• Rothlin C.V., Ghosh S., Zuniga E.I., Oldstone M.B., Lemke G. 2007. TAM receptors are pleiotropic inhibitors of the innate immune response. Cell. 131:1124–1136 10.1016/j.cell.2007.10.034 [PubMed] [Cross Ref]
  • Santiago C., Ballesteros A., Martínez-Muñoz L., Mellado M., Kaplan G.G., Freeman G.J., Casasnovas J.M. 2007. Structures of T cell immunoglobulin mucin protein 4 show a metal-Ion-dependent ligand binding site where phosphatidylserine binds. Immunity. 27:941–951 10.1016/j.immuni.2007.11.008 [PMC free article] [PubMed] [Cross Ref]
  • Savill J. 1997. Apoptosis in resolution of inflammation. J. Leukoc. Biol. 61:375–380 [PubMed]
  • Savill J., Fadok V. 2000. Corpse clearance defines the meaning of cell death. Nature. 407:784–788 10.1038/35037722 [PubMed] [Cross Ref]
  • Savill J., Hogg N., Haslett C. 1991. Macrophage vitronectin receptor, CD36, and thrombospondin cooperate in recognition of neutrophils undergoing programmed cell death. Chest. 99:6S–7S 10.1378/chest.99.3_Supplement.6S-a [PubMed] [Cross Ref]
  • Savill J., Hogg N., Ren Y., Haslett C. 1992. Thrombospondin cooperates with CD36 and the vitronectin receptor in macrophage recognition of neutrophils undergoing apoptosis. J. Clin. Invest. 90:1513–1522 10.1172/JCI116019 [PMC free article] [PubMed] [Cross Ref]
  • Savill J., Fadok V., Henson P., Haslett C. 1993. Phagocyte recognition of cells undergoing apoptosis. Immunol. Today. 14:131–136 10.1016/0167-5699(93)90215-7 [PubMed] [Cross Ref]
  • Savill J., Dransfield I., Gregory C., Haslett C. 2002. A blast from the past: clearance of apoptotic cells regulates immune responses. Nat. Rev. Immunol. 2:965–975 10.1038/nri957 [PubMed] [Cross Ref]
  • Scott R.S., McMahon E.J., Pop S.M., Reap E.A., Caricchio R., Cohen P.L., Earp H.S., Matsushima G.K. 2001. Phagocytosis and clearance of apoptotic cells is mediated by MER. Nature. 411:207–211 10.1038/35075603 [PubMed] [Cross Ref]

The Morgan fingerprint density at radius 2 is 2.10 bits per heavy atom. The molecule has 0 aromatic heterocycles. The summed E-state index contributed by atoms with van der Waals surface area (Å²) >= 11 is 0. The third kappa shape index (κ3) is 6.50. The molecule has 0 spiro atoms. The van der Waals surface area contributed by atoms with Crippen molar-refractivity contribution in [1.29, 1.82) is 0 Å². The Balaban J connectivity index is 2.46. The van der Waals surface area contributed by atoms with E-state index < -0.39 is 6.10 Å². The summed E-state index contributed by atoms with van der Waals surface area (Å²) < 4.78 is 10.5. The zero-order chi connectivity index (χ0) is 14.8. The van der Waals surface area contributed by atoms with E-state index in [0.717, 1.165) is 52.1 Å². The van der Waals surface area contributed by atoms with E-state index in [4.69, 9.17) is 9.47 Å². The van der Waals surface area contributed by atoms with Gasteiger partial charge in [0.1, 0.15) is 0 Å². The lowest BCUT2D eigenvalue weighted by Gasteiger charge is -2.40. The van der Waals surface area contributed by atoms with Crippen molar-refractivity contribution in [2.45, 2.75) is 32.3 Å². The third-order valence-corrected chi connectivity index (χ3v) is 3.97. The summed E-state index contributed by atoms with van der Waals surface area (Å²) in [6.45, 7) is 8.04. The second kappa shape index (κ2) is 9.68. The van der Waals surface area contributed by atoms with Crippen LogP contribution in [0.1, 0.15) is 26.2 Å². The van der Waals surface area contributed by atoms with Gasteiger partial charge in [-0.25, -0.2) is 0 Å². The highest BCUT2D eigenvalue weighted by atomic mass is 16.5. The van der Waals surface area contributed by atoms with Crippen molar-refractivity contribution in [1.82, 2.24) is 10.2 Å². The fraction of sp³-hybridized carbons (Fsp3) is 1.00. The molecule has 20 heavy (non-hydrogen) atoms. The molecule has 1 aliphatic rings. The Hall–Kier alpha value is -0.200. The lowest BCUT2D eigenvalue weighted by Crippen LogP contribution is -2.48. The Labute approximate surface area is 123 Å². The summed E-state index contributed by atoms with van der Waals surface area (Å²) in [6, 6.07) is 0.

• Truman L.A., Ford C.A., Pasikowska M., Pound J.D., Wilkinson S.J., Dumitriu I.E., Melville L., Melrose L.A., Ogden C.A., Nibbs R., et al. 2008. CX3CL1/fractalkine is released from apoptotic lymphocytes to stimulate macrophage chemotaxis. Blood. 112:5026–5036 10.1182/blood-2008-06-162404 [PubMed] [Cross Ref]
  • Tyurin V.A., Tyurina Y.Y., Kochanek P.M., Hamilton R., DeKosky S.T., Greenberger J.S., Bayir H., Kagan V.E. 2008. Oxidative lipidomics of programmed cell death. Methods Enzymol. 442:375–393 10.1016/S0076-6879(08)01419-5 [PubMed] [Cross Ref]
  • Venegas V., Zhou Z. 2007. Two alternative mechanisms that regulate the presentation of apoptotic cell engulfment signal in Caenorhabditis elegans. Mol. Biol. Cell. 18:3180–3192 10.1091/mbc.E07-02-0138 [PMC free article] [PubMed] [Cross Ref]
  • Wang Z., Larregina A.T., Shufesky W.J., Perone M.J., Montecalvo A., Zahorchak A.F., Thomson A.W., Morelli A.E. 2006. Use of the inhibitory effect of apoptotic cells on dendritic cells for graft survival via T-cell deletion and regulatory T cells. Am. J. Transplant. 6:1297–1311 10.1111/j.1600-6143.2006.01308.x [PubMed] [Cross Ref]